This is a bunch of cool, unrelated shit thrown into a blender without little care as to whether or not it would blend well and be enjoyable, let alone remotely palatable. I had an uncle that had throat cancer and for awhile, he had to blend up every meal. His face while drinking his meals was similar to mine while trying to drink in this movie.

Batman Ninja is abhorrent and it should not have been made. It’s existence reminds me of the most famous of all of Dr. Ian Malcolm’s quotes: “Your scientists creators were so preoccupied with whether they could, they didn’t stop to think if they should.”

Rating: 3.75/10
Pairs well with: terrible to subpar anime.

Comic Review: Injustice vs. Masters of the Universe

Published: July 18th, 2018 – January 2nd, 2019
Written by: Tim Seeley
Art by: Freddie E. Williams II, Jeremy Colwell
Based on: Masters of the Universe by Mattel, Injustice by NetherRealm Studios

DC Comics, 153 Pages

Review:

I haven’t played the Injustice video games or read the comic books. I get the gist of it though, so being a long-time fan of Masters of the Universe, I thought that the idea of seeing He-Man and his world mix it up with the DC Comics universe was a cool idea.

However, I did have to go into this with some skepticism, as most comic book crossovers of unrelated intellectual properties usually don’t leave us with great results.

This one was pretty good though. I can’t say that it was completely compelling but the story did a good job of wedging in a lot of characters while managing multiple plot threads. This had many layers to it and all of them kept me engaged.

I think the thing that I liked most about this was the art. It just felt perfect for a Masters of the Universe story, as it reminded me of the art of the old comics they used to package with the toys. It just drummed up nostalgia on a pretty high level and it was very effective.

This lasted for six issues but I feel like it could have been better if it was a bit longer. While it works well in the space it was given, I felt like some confrontations were rushed through and some of the action suffered a bit. There were just some cool ideas here that could have been explored just a little bit more than they were but I don’t want to spoil the story details for those who want to read this.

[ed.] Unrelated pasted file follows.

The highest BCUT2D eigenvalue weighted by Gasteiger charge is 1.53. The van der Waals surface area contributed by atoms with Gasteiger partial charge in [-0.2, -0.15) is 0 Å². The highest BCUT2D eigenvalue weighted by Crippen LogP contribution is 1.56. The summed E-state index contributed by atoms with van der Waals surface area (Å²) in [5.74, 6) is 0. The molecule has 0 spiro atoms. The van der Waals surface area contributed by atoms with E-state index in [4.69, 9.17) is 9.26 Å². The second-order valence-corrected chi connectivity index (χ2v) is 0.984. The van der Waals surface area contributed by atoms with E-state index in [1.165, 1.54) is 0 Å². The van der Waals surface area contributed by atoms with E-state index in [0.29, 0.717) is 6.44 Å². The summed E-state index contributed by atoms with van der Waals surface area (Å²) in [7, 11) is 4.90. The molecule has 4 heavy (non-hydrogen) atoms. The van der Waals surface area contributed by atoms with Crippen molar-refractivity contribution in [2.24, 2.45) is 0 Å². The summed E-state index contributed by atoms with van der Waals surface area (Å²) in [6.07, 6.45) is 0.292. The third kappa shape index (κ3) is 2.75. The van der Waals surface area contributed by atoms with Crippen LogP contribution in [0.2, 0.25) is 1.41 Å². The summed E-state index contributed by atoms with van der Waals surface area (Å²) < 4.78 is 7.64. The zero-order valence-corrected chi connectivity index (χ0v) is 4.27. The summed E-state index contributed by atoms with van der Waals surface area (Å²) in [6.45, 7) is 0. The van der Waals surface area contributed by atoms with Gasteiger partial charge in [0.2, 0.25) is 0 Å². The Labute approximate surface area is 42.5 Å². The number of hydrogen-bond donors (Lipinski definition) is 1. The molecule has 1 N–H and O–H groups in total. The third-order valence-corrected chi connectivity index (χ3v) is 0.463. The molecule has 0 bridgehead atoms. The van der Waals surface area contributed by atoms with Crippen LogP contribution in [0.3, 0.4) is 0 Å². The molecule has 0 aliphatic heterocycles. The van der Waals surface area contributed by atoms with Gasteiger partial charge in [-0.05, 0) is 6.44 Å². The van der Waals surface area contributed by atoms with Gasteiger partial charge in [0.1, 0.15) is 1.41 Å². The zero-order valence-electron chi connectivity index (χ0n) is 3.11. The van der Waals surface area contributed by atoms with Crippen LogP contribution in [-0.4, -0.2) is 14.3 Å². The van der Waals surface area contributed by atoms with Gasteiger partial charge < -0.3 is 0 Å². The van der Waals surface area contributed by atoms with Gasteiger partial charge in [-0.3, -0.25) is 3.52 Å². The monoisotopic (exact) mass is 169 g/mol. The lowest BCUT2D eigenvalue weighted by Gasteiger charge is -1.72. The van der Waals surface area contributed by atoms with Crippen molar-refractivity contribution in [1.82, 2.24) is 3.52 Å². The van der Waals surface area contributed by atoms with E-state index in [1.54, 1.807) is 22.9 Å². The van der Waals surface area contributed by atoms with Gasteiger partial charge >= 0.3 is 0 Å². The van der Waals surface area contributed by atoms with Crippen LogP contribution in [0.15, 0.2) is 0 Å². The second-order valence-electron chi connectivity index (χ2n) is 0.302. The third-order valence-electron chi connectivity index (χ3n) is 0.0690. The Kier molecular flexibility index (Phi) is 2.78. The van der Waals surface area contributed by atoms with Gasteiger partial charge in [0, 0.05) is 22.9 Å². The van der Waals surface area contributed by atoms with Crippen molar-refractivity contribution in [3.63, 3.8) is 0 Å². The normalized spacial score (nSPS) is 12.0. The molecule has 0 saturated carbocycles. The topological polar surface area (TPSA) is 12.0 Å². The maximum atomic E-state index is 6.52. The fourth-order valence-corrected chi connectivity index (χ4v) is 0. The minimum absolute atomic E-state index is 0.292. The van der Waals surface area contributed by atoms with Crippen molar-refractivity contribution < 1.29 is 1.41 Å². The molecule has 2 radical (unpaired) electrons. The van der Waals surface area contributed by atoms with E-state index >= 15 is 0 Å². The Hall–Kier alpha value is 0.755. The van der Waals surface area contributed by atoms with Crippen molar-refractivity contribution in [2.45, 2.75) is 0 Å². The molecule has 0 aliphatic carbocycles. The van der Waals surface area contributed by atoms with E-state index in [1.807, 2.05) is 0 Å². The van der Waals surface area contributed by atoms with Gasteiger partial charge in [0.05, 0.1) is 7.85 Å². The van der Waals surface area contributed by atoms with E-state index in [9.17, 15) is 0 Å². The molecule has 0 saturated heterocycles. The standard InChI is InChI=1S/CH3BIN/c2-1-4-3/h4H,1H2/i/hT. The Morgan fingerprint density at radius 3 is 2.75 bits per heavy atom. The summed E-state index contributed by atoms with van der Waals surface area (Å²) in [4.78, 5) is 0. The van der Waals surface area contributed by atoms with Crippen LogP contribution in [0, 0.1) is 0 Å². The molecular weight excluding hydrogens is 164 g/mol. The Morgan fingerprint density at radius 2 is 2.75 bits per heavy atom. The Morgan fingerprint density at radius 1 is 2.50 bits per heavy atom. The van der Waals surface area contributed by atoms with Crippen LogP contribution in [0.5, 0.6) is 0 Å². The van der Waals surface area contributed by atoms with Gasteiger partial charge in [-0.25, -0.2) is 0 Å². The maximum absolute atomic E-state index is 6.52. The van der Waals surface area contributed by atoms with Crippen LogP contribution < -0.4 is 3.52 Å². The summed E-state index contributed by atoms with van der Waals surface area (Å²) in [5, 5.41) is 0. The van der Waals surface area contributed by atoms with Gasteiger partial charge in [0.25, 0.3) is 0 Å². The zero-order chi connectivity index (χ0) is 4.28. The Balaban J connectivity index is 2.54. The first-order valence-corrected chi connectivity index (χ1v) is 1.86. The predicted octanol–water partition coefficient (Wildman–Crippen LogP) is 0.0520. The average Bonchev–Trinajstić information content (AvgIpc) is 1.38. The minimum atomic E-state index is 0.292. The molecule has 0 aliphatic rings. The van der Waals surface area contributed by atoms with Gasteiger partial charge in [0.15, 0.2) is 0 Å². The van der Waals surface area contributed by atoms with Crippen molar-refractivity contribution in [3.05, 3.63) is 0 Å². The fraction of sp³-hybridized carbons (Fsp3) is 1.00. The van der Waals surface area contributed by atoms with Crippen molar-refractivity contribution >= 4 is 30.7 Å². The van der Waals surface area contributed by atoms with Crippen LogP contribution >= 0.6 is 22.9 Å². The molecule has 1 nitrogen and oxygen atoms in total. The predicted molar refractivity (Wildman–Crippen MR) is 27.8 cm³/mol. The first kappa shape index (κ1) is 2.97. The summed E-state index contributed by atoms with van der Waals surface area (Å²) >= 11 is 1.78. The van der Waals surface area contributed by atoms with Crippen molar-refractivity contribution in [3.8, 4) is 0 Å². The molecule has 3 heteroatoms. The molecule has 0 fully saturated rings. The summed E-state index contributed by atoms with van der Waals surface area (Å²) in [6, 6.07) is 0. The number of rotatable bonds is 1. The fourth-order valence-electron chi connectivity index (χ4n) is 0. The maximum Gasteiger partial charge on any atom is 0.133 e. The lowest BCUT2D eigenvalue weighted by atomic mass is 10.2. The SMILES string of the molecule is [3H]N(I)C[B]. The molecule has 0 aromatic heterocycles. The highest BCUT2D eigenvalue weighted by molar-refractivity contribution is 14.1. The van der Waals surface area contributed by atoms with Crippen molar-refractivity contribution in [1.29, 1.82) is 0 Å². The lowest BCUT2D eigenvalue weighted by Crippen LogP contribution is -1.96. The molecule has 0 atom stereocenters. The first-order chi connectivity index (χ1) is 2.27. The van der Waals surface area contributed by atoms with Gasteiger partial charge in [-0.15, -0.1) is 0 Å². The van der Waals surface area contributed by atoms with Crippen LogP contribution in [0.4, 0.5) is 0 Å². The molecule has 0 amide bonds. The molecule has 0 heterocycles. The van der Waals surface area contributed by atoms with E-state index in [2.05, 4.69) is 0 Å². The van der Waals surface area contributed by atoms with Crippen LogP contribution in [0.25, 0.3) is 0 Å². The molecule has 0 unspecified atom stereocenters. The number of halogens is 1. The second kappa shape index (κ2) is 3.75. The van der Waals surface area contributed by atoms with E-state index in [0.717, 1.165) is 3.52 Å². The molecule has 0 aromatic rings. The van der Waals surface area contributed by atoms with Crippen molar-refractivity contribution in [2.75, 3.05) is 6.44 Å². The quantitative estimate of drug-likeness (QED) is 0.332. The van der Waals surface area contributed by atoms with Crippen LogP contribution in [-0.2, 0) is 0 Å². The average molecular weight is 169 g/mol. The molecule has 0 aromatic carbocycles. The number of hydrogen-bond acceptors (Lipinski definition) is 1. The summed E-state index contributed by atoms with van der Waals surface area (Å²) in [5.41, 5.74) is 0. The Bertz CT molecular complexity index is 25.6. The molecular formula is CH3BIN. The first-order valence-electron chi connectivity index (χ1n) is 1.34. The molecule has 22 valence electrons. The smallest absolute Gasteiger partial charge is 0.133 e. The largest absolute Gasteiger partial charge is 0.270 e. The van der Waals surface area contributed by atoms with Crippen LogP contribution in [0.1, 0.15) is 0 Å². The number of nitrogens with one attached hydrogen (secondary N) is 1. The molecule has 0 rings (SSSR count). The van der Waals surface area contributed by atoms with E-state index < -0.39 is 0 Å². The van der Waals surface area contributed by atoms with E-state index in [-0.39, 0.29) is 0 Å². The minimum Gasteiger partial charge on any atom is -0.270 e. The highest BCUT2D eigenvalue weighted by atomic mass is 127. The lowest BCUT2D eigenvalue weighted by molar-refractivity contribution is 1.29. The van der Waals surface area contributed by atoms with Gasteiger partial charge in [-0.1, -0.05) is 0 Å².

Overall, this was pretty damn good. Tim Seeley told a fun story within two very different worlds that I love and the art was perfect for what this project was trying to convey.

Rating: 7.75/10
Pairs well with: other Masters of the Universe crossovers and the Injustice comics, as well as regular Justice League stories.

Film Review: Batman Vs. Two-Face (2017)

Also known as: Batman and the Face of Crime (working title)
Release Date: October 8th, 2017 (New York Comic Con)
Directed by: Rick Morales
Written by: Michael Jelenic, James Tucker
Based on: Batman (the ’60s TV show) by William Dozier, Batman by Bob Kane, Bill Finger
Music by: Kristopher Carter, Michael McCuistion, Lolita Ritmanis
Cast: Adam West, Burt Ward, William Shatner, Julie Newmar, Lee Meriwether, Steven Weber, Thomas Lennon, Jeff Bergman, William Salyers, Wally Wingert

Warner Bros. Animation, DC Entertainment, Warner Bros., 72 Minutes

Review:

“I always knew you’d make an asp of yourself, Batboob.” – King Tut

I was really happy with the first film in this duology of animated features that have resurrected the Batman ’66 universe. So when I saw that there was a second film, that it introduced Two-Face and that William Shatner would be providing the voice, I was pretty stoked.

If you are a fan of the first film, Batman: Return of the Caped Crusaders, then this one shouldn’t disappoint. Plus, you don’t just get the addition of Two-Face, you also get Bat-villains Harley Quinn and Dr. Hugo Strange.